This is a story about security awareness advice by Javvad Malik, Lead Security Awareness Advocate at KnowBe4, the world’s most popular security awareness and phishing platform. Savvy is a leading channel partner with KnowBe4, helping legal industry prevent security breaches and cyberattacks.
In this article, Mr. Malik suggests that tactics used to prevent in-person security breaches (home burglaries, convenience store robberies) are also helpful in preventing cybercrime.
Contact Savvy if you need any help keeping your firm safe from cyberattacks. During the month of October, we are offering all new clients 5% off their first year with any KnowBe4 product or service.
Unconventional Security Awareness Advice
October is Cybersecurity Awareness Month, and you are undoubtedly being bombarded with some fantastic security awareness advice on how to stay cyber safe.
All the advice means well, but simply put, it all becomes a bit same-y after a while. Hover over links, verify who sent you the email, don’t send $2k worth of gift cards to a recently departed relative you didn’t know existed.
While all of this and more is good advice, I’m a firm believer in teaching principles as opposed to lists of things to do and to not do. These are principles that I believe can help anyone become more security savvy.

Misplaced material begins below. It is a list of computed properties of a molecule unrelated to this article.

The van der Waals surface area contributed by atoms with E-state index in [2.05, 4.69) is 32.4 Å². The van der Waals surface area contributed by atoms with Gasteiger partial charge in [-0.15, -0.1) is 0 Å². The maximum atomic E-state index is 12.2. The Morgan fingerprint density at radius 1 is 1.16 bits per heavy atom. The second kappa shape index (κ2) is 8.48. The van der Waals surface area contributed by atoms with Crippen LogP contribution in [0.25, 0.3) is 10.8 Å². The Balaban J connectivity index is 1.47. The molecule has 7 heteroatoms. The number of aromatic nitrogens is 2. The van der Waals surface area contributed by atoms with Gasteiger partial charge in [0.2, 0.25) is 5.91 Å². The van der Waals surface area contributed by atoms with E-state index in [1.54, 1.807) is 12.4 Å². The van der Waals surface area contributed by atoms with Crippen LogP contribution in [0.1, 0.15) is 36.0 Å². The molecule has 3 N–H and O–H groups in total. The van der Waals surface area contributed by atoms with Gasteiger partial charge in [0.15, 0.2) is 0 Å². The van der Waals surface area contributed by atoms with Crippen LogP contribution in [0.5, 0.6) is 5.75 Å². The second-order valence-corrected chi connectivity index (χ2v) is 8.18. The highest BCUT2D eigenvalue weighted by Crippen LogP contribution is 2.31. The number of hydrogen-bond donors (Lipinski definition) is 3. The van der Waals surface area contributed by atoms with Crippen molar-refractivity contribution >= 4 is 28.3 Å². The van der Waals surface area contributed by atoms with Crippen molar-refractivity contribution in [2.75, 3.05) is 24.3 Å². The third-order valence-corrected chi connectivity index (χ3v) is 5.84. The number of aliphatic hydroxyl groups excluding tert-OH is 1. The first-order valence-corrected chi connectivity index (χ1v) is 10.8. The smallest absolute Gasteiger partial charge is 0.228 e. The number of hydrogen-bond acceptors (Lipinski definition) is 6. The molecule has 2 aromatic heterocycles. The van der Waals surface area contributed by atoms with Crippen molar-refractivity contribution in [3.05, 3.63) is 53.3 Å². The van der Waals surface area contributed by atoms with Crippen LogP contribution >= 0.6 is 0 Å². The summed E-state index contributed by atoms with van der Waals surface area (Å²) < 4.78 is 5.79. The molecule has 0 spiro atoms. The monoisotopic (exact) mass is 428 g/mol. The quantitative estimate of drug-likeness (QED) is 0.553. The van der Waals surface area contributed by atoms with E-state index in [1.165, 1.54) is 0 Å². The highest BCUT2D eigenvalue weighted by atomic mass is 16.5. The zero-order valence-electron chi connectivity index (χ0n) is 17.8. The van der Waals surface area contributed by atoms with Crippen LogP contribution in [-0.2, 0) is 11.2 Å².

How many times have you seen a movie, or a video game where you have to sneak past a security patrol and managed it without breaking a sweat because the guards’ movements are completely predictable.
Criminals need their targets to be predictable. Knowing how the victim will respond gives criminals the upper hand.
Imagine an army moving in a predictable manner. The opposing troops would know exactly where the enemy will be, and at what time. Giving them enough time to prepare a trap, have a cup of tea, win the battle, and be home in time to tuck the kids into bed.
The best way is to be completely random. Reply to emails at odd hours. Sometimes answer your phone within 3 rings, and other times just let it go to voicemail to make a point.
I’m not suggesting you be unhinged, there’s a fine line between being unpredictable and unhinged. I’m not exactly sure where that line lies. But it’s there somewhere. Personally, I’d err on the side of unhinged than become a victim to a cyber criminal.
One of the biggest traits criminals seek to leverage is our natural tendency to be polite and helpful.
If you see someone struggling to open the door because they are holding several cups of coffee, we will hold the door for them. If someone looks like they belong in the office, we will leave them be, even if they aren’t wearing a badge.
It’s because of this that we hear of incidents where criminals dress up like an employee, walk into a store, smile at everyone, pick up the cash register and walk out without one eyebrow raised.
The best defense in these situations is to just be rude. I’m not saying you go out of the way to yell at people or use it as an opportunity to tackle your boss to the ground.